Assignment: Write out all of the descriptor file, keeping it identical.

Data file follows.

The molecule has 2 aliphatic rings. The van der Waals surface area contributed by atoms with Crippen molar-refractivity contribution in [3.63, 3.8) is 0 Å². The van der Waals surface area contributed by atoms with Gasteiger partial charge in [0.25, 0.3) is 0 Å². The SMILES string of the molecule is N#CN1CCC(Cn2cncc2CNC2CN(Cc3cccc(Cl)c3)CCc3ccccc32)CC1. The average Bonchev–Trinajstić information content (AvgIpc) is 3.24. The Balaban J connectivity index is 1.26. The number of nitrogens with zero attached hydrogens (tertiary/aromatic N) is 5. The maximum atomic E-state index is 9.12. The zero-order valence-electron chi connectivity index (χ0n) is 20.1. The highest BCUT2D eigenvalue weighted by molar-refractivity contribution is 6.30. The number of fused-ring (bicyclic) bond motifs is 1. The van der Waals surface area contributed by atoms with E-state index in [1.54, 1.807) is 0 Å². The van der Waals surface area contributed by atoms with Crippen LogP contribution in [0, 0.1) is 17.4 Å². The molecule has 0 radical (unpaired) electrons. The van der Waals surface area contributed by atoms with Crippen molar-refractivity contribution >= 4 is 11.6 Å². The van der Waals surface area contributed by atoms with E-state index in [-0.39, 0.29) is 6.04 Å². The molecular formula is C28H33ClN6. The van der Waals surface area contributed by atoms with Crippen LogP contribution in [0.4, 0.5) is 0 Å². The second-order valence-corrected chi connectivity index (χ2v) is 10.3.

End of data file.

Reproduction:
The molecule has 2 aliphatic rings. The van der Waals surface area contributed by atoms with Crippen molar-refractivity contribution in [3.63, 3.8) is 0 Å². The van der Waals surface area contributed by atoms with Gasteiger partial charge in [0.25, 0.3) is 0 Å². The SMILES string of the molecule is N#CN1CCC(Cn2cncc2CNC2CN(Cc3cccc(Cl)c3)CCc3ccccc32)CC1. The average Bonchev–Trinajstić information content (AvgIpc) is 3.24. The Balaban J connectivity index is 1.26. The number of nitrogens with zero attached hydrogens (tertiary/aromatic N) is 5. The maximum atomic E-state index is 9.12. The zero-order valence-electron chi connectivity index (χ0n) is 20.1. The highest BCUT2D eigenvalue weighted by molar-refractivity contribution is 6.30. The number of fused-ring (bicyclic) bond motifs is 1. The van der Waals surface area contributed by atoms with E-state index in [1.54, 1.807) is 0 Å². The van der Waals surface area contributed by atoms with Crippen LogP contribution in [0, 0.1) is 17.4 Å². The molecule has 0 radical (unpaired) electrons. The van der Waals surface area contributed by atoms with Crippen molar-refractivity contribution >= 4 is 11.6 Å². The van der Waals surface area contributed by atoms with E-state index in [-0.39, 0.29) is 6.04 Å². The molecular formula is C28H33ClN6. The van der Waals surface area contributed by atoms with Crippen LogP contribution in [0.4, 0.5) is 0 Å². The second-order valence-corrected chi connectivity index (χ2v) is 10.3.